Savoury Parenting

I particularly loved cjane's post on motherhood today. Mostly the part that linked here.

Firstly her rejection of the label "sweet" for her remarkable mother. Oh how I loved that.

More then once, I have been part of conversations when people will talk about someone who is not there and say (putting on my best sweet Mormon American accent now), "aw...she's so sweeeeeet".

And at times I am compelled to say, "no she's not! She's awesome but she's not sweet". And people will look at me aghast and say, "YES SHE IS" and turn a chilly shoulder to that crazy Kirsty who is clearly just jealous of the absent sweet person, and on my side I'm thinking, "sheesh, don't minimize the awesomeness of this cool person by labeling her as sweet".

There is nothing inherently wrong with "sweet". I guess. So long as it is genuine.

But I think it would not be a bad thing if we banned that word from our vocabularies unless we were referring to something culinary. (It is not nearly as popular an adjective in South Africa, and "cute" is not either. You would never call a grown individual "cute" there. God Bless South Africa.) When describing someone's character, "sweet" is such a bland, vanilla word, much like "nice". It's so one-dimensional. I don't like. (Although in the interest of full disclosure, I am guilty of abusing both of those words which makes me want to hurt myself).

In case you just started reading my blog and it wasn't already painfully obvious, I'm not sweet. Nope. Not at all. At times I am kind. I know that I have great empathy for many people and sometimes that results in being compassionate or thoughtful. But I'm also complicated. I'm a hot-head, I'm irritable, I'm excitable, enthusiastic, passionate, creative and frequently selfish. I don't have a naturally sunny disposition, I am prone to sarcasm and irony, which probably makes me more entertaining then if I tried to be sweet. Because I'm not. I never, ever will be. I don't want to be. I want to be kind, I want to be good, I want to be sensitive and loving and selfless. But I don't ever want to be dismissed as "sweet".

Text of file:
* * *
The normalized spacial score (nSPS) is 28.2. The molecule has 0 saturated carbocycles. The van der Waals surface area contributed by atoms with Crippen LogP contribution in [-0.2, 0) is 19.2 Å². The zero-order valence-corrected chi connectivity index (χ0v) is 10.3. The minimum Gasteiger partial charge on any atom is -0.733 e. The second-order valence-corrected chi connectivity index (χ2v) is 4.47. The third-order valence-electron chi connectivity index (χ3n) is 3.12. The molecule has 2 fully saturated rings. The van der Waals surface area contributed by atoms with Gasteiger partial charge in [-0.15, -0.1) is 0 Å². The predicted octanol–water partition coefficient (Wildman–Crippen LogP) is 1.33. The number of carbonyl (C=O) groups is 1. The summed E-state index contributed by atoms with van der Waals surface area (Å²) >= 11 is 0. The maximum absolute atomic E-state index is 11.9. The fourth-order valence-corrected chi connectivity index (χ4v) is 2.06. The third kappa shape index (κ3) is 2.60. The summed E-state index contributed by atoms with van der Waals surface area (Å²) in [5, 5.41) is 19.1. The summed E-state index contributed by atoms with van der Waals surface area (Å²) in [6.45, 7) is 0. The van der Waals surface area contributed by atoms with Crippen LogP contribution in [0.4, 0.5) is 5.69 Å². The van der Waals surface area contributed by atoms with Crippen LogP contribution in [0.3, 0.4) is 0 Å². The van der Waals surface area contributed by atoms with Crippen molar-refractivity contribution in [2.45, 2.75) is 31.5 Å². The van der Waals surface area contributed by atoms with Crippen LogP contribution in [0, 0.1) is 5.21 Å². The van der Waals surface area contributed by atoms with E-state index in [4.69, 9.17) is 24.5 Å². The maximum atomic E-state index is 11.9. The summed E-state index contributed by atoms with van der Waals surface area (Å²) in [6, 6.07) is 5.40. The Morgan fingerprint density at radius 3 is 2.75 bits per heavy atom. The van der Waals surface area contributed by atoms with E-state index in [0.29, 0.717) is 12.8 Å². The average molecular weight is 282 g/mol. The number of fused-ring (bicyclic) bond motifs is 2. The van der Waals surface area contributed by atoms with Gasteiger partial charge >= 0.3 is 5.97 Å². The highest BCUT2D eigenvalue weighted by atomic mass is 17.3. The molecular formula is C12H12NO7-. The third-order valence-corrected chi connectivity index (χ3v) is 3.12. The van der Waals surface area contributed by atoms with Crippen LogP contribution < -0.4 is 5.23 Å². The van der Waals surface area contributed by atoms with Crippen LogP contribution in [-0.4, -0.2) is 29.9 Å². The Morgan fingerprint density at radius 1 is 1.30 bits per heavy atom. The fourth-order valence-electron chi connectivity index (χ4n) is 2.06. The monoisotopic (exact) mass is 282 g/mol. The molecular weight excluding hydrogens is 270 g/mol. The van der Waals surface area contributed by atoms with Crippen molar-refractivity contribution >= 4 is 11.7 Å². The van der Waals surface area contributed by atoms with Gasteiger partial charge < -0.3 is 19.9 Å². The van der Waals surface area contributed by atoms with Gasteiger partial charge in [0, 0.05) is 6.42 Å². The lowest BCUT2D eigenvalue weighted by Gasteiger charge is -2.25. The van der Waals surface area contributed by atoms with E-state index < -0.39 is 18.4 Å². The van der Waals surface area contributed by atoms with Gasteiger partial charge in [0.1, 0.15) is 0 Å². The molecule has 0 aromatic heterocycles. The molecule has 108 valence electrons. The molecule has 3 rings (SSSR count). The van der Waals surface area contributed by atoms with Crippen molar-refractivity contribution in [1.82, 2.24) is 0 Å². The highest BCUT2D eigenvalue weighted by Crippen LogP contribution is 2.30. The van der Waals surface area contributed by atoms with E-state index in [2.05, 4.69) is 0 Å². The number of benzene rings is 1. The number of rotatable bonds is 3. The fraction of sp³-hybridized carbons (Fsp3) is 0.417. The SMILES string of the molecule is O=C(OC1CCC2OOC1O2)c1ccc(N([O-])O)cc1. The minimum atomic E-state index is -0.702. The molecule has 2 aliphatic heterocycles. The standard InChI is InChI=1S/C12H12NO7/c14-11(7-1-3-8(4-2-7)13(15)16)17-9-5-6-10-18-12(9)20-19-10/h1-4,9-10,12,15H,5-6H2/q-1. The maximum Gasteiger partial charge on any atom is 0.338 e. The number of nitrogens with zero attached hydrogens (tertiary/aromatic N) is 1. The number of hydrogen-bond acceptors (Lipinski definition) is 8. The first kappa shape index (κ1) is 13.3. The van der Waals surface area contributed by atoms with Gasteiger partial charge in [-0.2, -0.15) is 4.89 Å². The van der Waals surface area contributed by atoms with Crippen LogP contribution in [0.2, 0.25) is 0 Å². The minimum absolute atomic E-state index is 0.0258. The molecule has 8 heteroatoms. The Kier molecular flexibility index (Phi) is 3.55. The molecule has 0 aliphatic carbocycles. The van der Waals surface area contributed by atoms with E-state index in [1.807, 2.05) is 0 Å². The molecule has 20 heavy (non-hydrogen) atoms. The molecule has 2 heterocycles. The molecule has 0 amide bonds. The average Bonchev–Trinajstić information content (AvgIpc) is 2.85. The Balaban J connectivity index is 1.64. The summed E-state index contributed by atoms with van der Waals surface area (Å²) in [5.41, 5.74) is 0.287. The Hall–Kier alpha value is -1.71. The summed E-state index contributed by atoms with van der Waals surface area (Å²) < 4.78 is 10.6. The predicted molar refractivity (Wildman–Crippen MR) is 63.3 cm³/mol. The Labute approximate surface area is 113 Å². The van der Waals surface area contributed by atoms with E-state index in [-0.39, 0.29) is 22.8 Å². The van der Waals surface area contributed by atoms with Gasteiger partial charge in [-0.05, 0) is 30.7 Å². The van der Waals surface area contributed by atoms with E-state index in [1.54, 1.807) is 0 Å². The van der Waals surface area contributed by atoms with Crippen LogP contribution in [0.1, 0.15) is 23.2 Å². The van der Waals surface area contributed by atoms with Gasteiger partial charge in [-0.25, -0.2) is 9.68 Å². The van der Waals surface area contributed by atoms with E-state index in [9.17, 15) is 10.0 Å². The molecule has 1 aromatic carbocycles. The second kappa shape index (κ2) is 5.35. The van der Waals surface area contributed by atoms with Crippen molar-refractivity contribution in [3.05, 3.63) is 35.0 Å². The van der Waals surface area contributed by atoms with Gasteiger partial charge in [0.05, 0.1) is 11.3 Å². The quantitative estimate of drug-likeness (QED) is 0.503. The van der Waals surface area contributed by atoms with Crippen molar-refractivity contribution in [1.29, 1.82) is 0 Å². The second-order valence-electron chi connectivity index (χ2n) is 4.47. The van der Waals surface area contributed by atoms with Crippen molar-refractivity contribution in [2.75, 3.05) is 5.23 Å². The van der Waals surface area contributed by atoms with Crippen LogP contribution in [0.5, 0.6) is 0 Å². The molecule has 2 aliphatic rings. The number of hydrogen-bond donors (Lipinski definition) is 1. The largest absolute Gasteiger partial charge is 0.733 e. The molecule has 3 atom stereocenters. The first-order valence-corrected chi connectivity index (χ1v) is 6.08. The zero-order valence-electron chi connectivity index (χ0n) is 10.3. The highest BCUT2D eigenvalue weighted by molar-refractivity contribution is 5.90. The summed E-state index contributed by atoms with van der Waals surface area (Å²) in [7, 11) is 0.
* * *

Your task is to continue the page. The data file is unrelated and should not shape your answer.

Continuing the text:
But back to cjane and her mom and this link. I love, love, love that she described her mother as self-centered. But! I would be so bold (wait-is it blasphemous to correct cjane??) as to suggest that maybe a more accurate term for what she is, would be "self-aware". She was aware of her needs, and took care of them so that she could be an excellent mother. She set a wonderful example for her children in this way.

I subscribe fervently to this element of good mothering. Now let's be clear, it is very possible of course to take a good thing too far and to become self centered to a fault. Which cannot coexist with good mothering.

BUT I loathe that somehow this image of the ever-smiling, ever tolerant, long suffering, doormat of a mother has been held up in certain circles to be the paragon of virtue.

In my highly unsought opinion, any mom who allows herself to be abused by her children in any way (and this includes being spoken to disrespectfully, or being taken advantage of' even if your child is acting very sweet while they are doing it) , is doing her child a grave disservice.

I remember telling a group of fellow moms at the library some years ago that I'd read Gracie the riot act that morning while doing her hair. I was doing her hair, and she was snapping at me and being curt in response to my polite questioning. I'd been sucking this up for several days by that point, and suddenly my natural state of intolerance kicked in and I realized how insane this was. I put down the brush (I probably threw it down if I know myself) and told her that I was doing her a favour and that I was her MOTHER not her whipping boy. I told her that I would no longer tolerate her speaking toward me in a way that I would not tolerate from anyone else including peers of my own age. That I deserved courtesy and respect just as much as her teacher at school did (who I know she would never be remotely rude to) and THIS WAS GOING TO END TODAY! LITTLE MISSY!